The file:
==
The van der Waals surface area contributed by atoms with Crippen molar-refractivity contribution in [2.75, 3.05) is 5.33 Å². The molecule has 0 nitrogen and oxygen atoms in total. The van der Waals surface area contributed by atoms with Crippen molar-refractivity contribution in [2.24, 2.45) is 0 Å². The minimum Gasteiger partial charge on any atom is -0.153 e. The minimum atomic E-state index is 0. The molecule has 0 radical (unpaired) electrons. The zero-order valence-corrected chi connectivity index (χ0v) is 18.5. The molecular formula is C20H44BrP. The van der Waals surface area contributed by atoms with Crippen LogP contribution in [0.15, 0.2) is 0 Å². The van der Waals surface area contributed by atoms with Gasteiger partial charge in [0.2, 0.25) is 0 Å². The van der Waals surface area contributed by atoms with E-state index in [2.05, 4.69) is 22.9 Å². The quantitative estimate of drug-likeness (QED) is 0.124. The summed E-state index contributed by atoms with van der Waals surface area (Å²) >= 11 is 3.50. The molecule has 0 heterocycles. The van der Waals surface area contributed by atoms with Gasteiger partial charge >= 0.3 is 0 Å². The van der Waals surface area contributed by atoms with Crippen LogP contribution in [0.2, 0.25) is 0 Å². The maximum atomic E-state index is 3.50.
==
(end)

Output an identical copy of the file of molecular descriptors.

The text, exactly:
The van der Waals surface area contributed by atoms with Crippen molar-refractivity contribution in [2.75, 3.05) is 5.33 Å². The molecule has 0 nitrogen and oxygen atoms in total. The van der Waals surface area contributed by atoms with Crippen molar-refractivity contribution in [2.24, 2.45) is 0 Å². The minimum Gasteiger partial charge on any atom is -0.153 e. The minimum atomic E-state index is 0. The molecule has 0 radical (unpaired) electrons. The zero-order valence-corrected chi connectivity index (χ0v) is 18.5. The molecular formula is C20H44BrP. The van der Waals surface area contributed by atoms with Crippen LogP contribution in [0.15, 0.2) is 0 Å². The van der Waals surface area contributed by atoms with Gasteiger partial charge in [0.2, 0.25) is 0 Å². The van der Waals surface area contributed by atoms with E-state index in [2.05, 4.69) is 22.9 Å². The quantitative estimate of drug-likeness (QED) is 0.124. The summed E-state index contributed by atoms with van der Waals surface area (Å²) >= 11 is 3.50. The molecule has 0 heterocycles. The van der Waals surface area contributed by atoms with Gasteiger partial charge >= 0.3 is 0 Å². The van der Waals surface area contributed by atoms with Crippen LogP contribution in [0.2, 0.25) is 0 Å². The maximum atomic E-state index is 3.50.